Major shifts in the constructions of portfolios should not occur until a more permanent outlook on the global economy is gleaned, according to a superannuation chief investment officer.
Speaking at the Australian Superannuation Investment conference, held by the Australian Institute of Superannuation Trustees (AIST) in the Gold Coast, Mark Rider, LGIAsuper chief investment officer, said the challenge with constructing portfolios in recent times occurred five months ago when bond yields reached record low levels.
“The problem of how much protection [bonds] are going to give you will come down to that underlying level of inflation because once you get inflation up above 3%, historically, what you’ve found is that the bond/equity correlation has shifted,” he said
“So it's clear if you have a positive correlation and you get a bear market, bonds won’t fall as far.
“But historically what we’ve seen particularly in the last 20 to 25 years is that it had that benefit of moving in different directions.
“It really is going to be critical going ahead about what that level of inflation is going to be.”
Rider pointed to the evolution of increased use of real assets in portfolios as a significant hedge to inflation over the last 30 years.
“There’s one thing in a higher inflation environment which is actually beneficial, in a diversification sense, is actually having those real assets.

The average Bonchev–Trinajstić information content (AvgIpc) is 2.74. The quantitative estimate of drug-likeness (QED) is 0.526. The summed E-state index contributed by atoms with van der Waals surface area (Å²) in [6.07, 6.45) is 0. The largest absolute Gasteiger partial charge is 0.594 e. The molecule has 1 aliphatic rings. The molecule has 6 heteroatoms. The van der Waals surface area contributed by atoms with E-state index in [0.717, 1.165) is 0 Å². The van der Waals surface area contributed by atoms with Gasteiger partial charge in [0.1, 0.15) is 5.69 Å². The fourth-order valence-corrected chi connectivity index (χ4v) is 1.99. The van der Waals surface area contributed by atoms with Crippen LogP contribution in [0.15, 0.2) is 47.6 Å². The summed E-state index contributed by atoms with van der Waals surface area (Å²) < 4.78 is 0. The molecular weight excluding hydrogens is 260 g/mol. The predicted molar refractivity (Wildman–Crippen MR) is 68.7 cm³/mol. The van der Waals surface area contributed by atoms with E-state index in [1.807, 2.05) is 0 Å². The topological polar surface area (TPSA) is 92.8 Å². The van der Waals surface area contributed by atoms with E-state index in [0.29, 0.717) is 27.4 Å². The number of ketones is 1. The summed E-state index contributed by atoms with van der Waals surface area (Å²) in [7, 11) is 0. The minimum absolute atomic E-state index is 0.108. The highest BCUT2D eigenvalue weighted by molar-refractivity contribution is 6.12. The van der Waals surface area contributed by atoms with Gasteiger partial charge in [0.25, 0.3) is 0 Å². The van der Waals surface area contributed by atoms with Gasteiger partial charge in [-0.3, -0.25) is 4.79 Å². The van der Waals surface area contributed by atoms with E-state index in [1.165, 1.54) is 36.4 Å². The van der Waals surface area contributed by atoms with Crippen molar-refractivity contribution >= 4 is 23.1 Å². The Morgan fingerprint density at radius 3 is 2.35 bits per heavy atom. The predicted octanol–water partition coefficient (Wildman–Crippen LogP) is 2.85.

“The nature to the linkage of their revenue to inflation, and the hedge that it provides.
“So I think we're sort of along there but what's going to be critical is going to be that level of inflation about whether ‘Yes, bond yields are up, are they going to provide protection? Do we need more alternatives? Currency?”
However, real assets may not escape the perils of a stagflationary environment, he said.
“Central banks, they're talking tough at the moment, [but] if they ease back and we do get a higher… entrench of inflation. That’s bad just in general for real returns.
“And in that environment, there’s necessarily nowhere to hide during that period.
“There's an issue of getting interest rates up aggressively and that’s what central banks are doing so hopefully it means that we’ll get inflation settling back to lower levels.”